How a drive on the highway at night turned into a horror story
Short horror story based on a true incident
Short horror story based on a true incident
It was ten-thirty at night. I was riding shotgun in Arman’s car and three other friends, two guys and one girl, were seated behind. We had gone to a resort in the outskirts of town to have dinner and were returning home by the highway.
It was a dark, deserted road with no streetlights. Inside the car, the three friends in the backseat were constantly joking about how creepy the road was and how all of them had heard stories of some ghostly children who kept crossing the streets, running barefoot. I was enthralled by their tales but didn’t quite believe them for they were too over-the-top to be true.
Arman, though, was quaking in his seat, begging them to stop. I laughed and patted him on the back, ensuring him that they were only joking and there were no such things as ghosts or ‘evil spirits’.
Just then, as if to prove me wrong, three middle-aged men suddenly appeared, walking by the side of the road.
For the split second that I saw them, their features were imprinted in my mind. The one on the left was dressed in a maroon cardigan, the one in the center had a yellow turban on his head, and the one on the right had a black shawl wrapped around his shoulders. Their appearance was so sudden, that Arman swerved the car violently to avoid hitting them, causing us all to jump in our seats.
We crossed them, but shock was tangible inside the car, the laughter of seconds ago reduced to stunned silence.
It was too dark to make out where these three men came from, but if you were me, you would have sworn they appeared out of thin air. I was in the front seat, constantly keeping an eye out on the road. I would have seen beforehand if three men in such distinct clothes were walking right by us.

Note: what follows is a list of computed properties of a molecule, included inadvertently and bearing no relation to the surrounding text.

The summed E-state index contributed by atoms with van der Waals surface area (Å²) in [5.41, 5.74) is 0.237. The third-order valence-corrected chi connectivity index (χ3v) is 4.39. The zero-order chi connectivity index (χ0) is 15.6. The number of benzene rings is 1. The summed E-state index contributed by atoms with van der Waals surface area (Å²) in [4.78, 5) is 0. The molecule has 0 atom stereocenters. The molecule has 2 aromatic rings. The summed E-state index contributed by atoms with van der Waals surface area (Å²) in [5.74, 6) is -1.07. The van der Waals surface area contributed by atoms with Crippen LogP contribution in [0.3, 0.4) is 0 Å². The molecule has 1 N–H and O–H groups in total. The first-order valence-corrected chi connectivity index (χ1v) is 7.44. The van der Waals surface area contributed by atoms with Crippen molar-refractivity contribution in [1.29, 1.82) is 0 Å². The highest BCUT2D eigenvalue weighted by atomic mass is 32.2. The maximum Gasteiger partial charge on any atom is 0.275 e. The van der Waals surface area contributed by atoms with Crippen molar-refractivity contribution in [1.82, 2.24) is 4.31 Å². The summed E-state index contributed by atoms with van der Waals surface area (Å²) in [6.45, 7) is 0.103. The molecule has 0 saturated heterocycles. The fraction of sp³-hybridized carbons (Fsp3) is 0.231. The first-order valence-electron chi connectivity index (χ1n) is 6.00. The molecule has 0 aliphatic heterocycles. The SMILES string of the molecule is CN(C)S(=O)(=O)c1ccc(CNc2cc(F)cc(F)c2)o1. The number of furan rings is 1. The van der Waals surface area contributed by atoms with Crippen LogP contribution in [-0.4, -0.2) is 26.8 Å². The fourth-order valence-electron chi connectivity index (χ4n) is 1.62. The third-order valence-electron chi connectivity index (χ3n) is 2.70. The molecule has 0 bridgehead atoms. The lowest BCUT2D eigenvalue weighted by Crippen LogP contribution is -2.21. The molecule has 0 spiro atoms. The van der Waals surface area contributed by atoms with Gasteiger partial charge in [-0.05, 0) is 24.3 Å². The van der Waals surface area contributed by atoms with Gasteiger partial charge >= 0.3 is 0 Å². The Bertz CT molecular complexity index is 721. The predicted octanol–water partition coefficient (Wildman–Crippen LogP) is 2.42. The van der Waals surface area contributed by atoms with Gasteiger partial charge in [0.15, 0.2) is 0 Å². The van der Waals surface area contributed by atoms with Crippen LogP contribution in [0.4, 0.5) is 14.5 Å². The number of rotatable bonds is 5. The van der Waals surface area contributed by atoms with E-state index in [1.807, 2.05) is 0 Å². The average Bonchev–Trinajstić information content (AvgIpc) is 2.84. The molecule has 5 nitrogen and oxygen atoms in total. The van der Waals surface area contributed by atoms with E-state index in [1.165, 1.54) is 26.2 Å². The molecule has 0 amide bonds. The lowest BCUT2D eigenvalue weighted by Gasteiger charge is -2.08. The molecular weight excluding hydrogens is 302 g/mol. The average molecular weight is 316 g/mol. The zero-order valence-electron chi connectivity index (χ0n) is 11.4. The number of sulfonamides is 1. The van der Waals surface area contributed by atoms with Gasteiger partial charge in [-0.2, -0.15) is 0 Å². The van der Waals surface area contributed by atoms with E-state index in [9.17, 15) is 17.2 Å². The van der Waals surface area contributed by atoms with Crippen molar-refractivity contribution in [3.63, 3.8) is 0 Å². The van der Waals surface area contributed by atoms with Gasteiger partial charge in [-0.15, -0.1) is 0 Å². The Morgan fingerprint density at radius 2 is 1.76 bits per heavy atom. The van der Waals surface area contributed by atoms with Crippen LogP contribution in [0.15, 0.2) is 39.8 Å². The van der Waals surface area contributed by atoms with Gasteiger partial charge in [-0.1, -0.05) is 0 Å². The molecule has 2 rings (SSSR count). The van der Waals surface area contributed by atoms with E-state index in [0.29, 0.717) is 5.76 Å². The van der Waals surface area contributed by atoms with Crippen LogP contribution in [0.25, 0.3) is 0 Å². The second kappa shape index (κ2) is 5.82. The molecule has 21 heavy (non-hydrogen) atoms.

There was no banter now, no more ghost stories. We were too petrified to even make conversation. The girl in the back urged Arman to drive faster so we could reach home soon. My own heart was thumping hard, but I put on a brave visage and turned back to tell them that everything was alright; that those men were probably locals from the nearby village out on a post-dinner walk.
Just then, our car swerved violently again, skidding dangerously close to the divider.
I turned around, my hand on Arman’s shoulder to steady myself, and asked, “What the hell was that?”
Arman’s fists were gripping the steering wheel tight. His voice came out in barely a whimper.
“There were three men walking by. Those same three men we crossed five minutes back.”
I looked at him, my mouth agape in disbelief. “No, that can’t be,” I reasoned. “Was the man in the center wearing yellow headgear?”
“Yes, and the one on the left a maroon jacket. They were the same men, I swear.”
An irrational fear tightened itself around my heart in a vice-like grip. Finding my voice, I looked at the navigation app on my phone and said, “We have around one kilometer of this road ahead of us. Let us all keep our eyes open till we reach home.”
The highway was filled with potholes, but a terrified Arman drove as fast as he could and crossed the distance within ten minutes.
On the last stretch of the highway, just before the familiar lights of the town came into view, we could spot a single headlight in the distance. I grabbed Arman’s wrist in caution, as everyone else held their breath, not knowing what to expect.
And as we drove closer, we could see a broken down motorbike by the road. Three men stood next to it, waving at us, asking us to stop our car and get help.
These men were much younger, probably in their twenties. But the one who flagged us down was wearing a maroon cardigan.
And the one standing closest to the motorbike had a black shawl thrown carelessly around his shoulders.
We didn’t stop.
None of us uttered a word.
Arman stepped on the accelerator and sped past in a whiz.
I looked back, terrified that these men might follow us on their bike.
But all I saw was the darkness. The headlight that had been flashing just a few seconds ago had disappeared.
Where had it gone?
Neither Arman, nor I, nor the three friends in the backseat breathed until we reached the familiar entrance to the city.
It was then that all of us let out a sigh of relief.
What was it that had just happened? Who were those three men and what were they trying to tell us?
What would have happened had we stopped our car at their behest?
I still get goosebumps when I think of that fateful night. Them, and the chills that run down my spine every time the image of those three men flashes in my mind are the only evidence remaining now, evidence that whatever happened that night was real, and not a figment of my imagination.
(For the curious ones, this incident happened on the Silchar-Lumbding stretch of India’s National Highway 27, also known as the ‘east-west corridor of India’)
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